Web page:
The attraction of snakes seems to be a huge pull factor, and seemingly the whole world’s major ophidiophiliacs (snake-lovers) often accompanied by their snakes, alongside keen photographers, descend on the small medieval town of Cocullo, 900 masl in the Abruzzo Majella Mountains, ready to take part in this festival which has been re-enacted in its current Christian format each year, apart from 2009.
A Story of Snakes, a Goddess, a Roman God and a Saint
There are three supposed origins to the Cocullo Snake Festival… In the C11th apparently Saint Dominic cleared the local fields which were being overrun by snakes, and as a sign of thanks since 1392 the locals parade his statue and snakes around the streets. The second version dates to 700bc…. locals experienced the same problems in tending to their fields and Apollo ordered the village to entwine the snakes around his statue so that they would become tame and be able to farm once more. The first origin dates back some 3000 years to the Marsi who were the original inhabitants of the area who worshipped the Goddess Angitia. This goddess’s official symbol was a snake, and thus offerings of snakes were presented to her to fend off attacks from local wolves, bears and malaria and cure snake bites!
Catch a Snake
The festival officially begins on March 19th, when local snake catchers/charmers (serpari) around Cocullo begin to catch 4 types of local harmless snakes: (Elaphe quatuorlineata) and the Aesculapian snake (Elaphe longissima) and grass snakes (Natrix natrix) and its dark green sister snake (Coluber viridiflavus) . Once caught they remove the snakes fangs; I am not sure what the snakes are supposed to do on their return to the wild, but hey, I guess now is not the time to think about this and potential animal rights issues…
On the Day
Following an early morning Mass in the town’s small church, local inhabitants ring a small bell using their own teeth to protect them against toothache for the following year. Local soil is blessed which afterwards is spread over the local fields to act as a form of natural pesticide. The wooden statue of Saint Domenico is then taken out of the small church and the serpari drape their found snakes over the statue and his jewel encrusted gold frame ready to be paraded around the narrow lanes of ancient Cocullo.
Leading from the front are the brass band, that ironically seems to be mostly composed of those most snake charmer-esque of instruments, the oboe & clarinets. Another Mass is broadcast over loud-speakers, which women traditionally dressed recite & sing, followed by somber priests. They are followed by girls in traditional laced costumes carrying ciambelli which are local cakes that have a texture like doughnuts and are decorated with pastel coloured hundreds & thousands. Saint Dominic carries up the behind, his tamed snakes still entwined and their charmers following closely behind. The procession winds back down to the church where it all started, and on their arrival home, a huge banging fireworks display which sounds more like cannon shots begins its 10-minute overture.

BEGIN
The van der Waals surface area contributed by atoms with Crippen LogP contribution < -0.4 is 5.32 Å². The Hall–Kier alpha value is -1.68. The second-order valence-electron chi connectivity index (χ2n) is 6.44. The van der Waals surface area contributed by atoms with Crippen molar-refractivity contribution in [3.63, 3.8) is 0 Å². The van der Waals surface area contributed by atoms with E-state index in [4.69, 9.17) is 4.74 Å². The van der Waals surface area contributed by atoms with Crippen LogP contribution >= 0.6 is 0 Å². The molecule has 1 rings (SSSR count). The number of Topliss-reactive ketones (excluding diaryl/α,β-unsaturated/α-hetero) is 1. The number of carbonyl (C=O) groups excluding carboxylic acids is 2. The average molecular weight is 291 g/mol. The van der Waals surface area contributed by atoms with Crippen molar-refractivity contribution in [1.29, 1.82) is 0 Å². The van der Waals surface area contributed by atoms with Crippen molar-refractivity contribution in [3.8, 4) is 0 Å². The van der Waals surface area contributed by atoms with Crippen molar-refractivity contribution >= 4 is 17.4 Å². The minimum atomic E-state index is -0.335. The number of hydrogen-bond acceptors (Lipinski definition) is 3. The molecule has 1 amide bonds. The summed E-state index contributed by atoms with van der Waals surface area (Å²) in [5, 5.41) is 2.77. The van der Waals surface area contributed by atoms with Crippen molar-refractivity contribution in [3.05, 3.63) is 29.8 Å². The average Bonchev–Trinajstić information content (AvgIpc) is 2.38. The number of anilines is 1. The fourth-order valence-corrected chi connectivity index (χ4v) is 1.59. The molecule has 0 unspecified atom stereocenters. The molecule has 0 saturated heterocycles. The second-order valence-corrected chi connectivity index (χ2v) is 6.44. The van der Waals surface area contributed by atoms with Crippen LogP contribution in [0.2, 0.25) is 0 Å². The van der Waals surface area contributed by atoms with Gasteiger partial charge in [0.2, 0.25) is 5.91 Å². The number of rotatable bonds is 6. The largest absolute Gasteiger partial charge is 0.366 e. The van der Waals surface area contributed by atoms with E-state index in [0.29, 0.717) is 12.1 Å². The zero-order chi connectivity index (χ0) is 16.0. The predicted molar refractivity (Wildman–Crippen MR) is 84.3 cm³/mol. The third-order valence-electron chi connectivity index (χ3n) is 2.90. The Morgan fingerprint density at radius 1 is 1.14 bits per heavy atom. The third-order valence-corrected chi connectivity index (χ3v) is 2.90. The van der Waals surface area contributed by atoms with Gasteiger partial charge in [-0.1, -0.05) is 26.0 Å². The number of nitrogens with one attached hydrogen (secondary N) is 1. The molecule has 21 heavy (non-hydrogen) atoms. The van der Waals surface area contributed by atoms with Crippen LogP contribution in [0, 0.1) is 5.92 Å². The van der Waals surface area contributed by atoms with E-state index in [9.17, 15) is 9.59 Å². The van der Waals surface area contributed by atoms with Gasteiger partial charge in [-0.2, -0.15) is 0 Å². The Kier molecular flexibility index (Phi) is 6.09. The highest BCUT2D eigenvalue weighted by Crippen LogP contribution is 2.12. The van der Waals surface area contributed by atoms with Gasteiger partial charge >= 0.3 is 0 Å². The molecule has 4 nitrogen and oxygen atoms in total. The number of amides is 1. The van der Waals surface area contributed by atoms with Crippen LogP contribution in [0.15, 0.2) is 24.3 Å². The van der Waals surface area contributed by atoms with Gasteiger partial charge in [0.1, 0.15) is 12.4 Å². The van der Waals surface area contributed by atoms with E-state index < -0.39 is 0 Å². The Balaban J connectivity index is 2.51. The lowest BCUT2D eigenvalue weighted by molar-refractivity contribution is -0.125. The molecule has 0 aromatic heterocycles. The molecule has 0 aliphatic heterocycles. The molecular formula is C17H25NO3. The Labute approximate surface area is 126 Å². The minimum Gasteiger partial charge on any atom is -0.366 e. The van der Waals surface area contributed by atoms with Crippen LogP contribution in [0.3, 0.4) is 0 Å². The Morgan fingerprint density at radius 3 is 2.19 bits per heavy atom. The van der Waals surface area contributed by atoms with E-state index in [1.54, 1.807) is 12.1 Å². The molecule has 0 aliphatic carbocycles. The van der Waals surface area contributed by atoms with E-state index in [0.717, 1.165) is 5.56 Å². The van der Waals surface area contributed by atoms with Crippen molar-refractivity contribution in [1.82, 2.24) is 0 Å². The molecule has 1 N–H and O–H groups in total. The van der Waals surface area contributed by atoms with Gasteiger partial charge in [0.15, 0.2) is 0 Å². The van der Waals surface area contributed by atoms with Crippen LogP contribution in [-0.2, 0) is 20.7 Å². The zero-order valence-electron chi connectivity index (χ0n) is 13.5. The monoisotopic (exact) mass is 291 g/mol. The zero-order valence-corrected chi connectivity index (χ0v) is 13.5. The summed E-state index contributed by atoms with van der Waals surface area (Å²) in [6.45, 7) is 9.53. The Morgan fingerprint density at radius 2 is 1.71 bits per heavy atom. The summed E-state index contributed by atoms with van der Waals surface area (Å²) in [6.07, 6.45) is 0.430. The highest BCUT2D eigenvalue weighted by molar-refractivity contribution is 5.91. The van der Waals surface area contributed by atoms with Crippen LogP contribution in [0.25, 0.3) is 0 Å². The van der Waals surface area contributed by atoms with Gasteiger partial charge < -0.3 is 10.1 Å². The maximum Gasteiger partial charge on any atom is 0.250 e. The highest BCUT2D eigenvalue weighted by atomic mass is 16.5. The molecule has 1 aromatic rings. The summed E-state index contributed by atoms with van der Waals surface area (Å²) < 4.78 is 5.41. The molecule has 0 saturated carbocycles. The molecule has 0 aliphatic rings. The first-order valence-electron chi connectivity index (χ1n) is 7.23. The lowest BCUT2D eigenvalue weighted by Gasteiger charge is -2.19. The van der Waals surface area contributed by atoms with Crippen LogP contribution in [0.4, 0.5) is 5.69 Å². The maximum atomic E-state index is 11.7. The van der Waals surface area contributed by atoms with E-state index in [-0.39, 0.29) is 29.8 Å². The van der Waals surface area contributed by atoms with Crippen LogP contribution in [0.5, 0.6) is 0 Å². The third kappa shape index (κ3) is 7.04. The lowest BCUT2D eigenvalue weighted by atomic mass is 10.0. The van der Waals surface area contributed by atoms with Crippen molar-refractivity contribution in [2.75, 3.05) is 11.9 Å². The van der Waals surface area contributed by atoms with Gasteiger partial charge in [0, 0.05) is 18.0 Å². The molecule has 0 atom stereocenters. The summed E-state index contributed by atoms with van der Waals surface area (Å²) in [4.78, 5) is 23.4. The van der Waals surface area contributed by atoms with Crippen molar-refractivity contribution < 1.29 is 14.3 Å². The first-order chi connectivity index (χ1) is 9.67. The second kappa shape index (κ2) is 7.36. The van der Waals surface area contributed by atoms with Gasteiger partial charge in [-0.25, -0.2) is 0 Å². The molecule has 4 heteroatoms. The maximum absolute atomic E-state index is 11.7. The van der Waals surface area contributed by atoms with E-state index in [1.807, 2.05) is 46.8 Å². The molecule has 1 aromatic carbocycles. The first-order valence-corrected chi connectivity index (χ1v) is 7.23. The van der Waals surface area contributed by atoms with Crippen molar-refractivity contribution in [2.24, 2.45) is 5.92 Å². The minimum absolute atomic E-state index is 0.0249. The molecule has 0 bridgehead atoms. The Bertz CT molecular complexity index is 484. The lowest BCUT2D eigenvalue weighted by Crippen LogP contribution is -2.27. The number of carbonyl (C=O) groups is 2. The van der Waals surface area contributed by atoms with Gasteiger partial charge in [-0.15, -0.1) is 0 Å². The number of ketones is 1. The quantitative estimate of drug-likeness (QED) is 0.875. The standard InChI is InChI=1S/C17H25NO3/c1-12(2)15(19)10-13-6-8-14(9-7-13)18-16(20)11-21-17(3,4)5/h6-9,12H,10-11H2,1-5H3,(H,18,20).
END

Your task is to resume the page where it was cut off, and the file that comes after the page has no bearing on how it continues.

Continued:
If you love something out of the ordinary that gels pagan & Christian rites do visit Cocullo’s snake festival; your next door neighbour may be stroking their snake next to you, but hey it gives you something to talk about as you gasp and think of a reason to decline their generous offer of holding their snake whilst jostling to get that ultimate photograph.
Get here really early, the procession begins at 12.00 noon and the parade lasts for approximately 1 hr 30 minutes, the problem is parking… you can end up if you arrive late parking your car up to 4 km hike uphill from the depths of the Sagitarrio Valley to get back to the small town of Cocullo severely out of breath if you are unfit.
You may hate the huge numbers of porchetta vans and mini market stalls up to the town itself and wonder why the police don’t allow people to park there, but due to the huge numbers of people that attend the Cocullo Snake Festival, food must be had by attendees. Local restaurants get booked out with celebrating locals so our suggestions is to go down the porchetta Panini route.
NY Times September 24 1184 – The Festival of Snakes
Wanderlust Magazine – Italians & snakes – written by an Italian going back home to Cocullo
Idle Speculations – Some early watercolours of the event – which show how little it has changed
The Official Colluco Commune website